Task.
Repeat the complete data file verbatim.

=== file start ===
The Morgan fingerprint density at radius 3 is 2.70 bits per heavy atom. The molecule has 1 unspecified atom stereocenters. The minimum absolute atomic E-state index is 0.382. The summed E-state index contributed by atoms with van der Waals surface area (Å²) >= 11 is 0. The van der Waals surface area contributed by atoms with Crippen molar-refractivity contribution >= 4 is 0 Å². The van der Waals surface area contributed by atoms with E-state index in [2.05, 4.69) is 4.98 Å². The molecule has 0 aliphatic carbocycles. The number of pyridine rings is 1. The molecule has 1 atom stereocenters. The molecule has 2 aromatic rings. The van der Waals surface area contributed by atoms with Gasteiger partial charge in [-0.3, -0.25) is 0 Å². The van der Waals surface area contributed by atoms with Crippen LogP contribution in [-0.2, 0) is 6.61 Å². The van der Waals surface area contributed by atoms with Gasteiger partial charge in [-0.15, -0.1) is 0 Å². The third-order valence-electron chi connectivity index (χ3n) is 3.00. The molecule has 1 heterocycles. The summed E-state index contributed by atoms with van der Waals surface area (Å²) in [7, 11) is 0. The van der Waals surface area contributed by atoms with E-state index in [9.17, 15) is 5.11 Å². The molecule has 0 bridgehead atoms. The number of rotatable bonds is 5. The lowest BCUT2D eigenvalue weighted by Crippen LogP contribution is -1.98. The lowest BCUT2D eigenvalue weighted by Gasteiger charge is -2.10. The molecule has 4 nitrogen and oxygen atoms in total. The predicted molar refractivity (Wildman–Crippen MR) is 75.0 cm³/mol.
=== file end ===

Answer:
The Morgan fingerprint density at radius 3 is 2.70 bits per heavy atom. The molecule has 1 unspecified atom stereocenters. The minimum absolute atomic E-state index is 0.382. The summed E-state index contributed by atoms with van der Waals surface area (Å²) >= 11 is 0. The van der Waals surface area contributed by atoms with Crippen molar-refractivity contribution >= 4 is 0 Å². The van der Waals surface area contributed by atoms with E-state index in [2.05, 4.69) is 4.98 Å². The molecule has 0 aliphatic carbocycles. The number of pyridine rings is 1. The molecule has 1 atom stereocenters. The molecule has 2 aromatic rings. The van der Waals surface area contributed by atoms with Gasteiger partial charge in [-0.3, -0.25) is 0 Å². The van der Waals surface area contributed by atoms with Crippen LogP contribution in [-0.2, 0) is 6.61 Å². The van der Waals surface area contributed by atoms with Gasteiger partial charge in [-0.15, -0.1) is 0 Å². The third-order valence-electron chi connectivity index (χ3n) is 3.00. The molecule has 1 heterocycles. The summed E-state index contributed by atoms with van der Waals surface area (Å²) in [7, 11) is 0. The van der Waals surface area contributed by atoms with E-state index in [9.17, 15) is 5.11 Å². The molecule has 0 bridgehead atoms. The number of rotatable bonds is 5. The lowest BCUT2D eigenvalue weighted by Crippen LogP contribution is -1.98. The lowest BCUT2D eigenvalue weighted by Gasteiger charge is -2.10. The molecule has 4 nitrogen and oxygen atoms in total. The predicted molar refractivity (Wildman–Crippen MR) is 75.0 cm³/mol.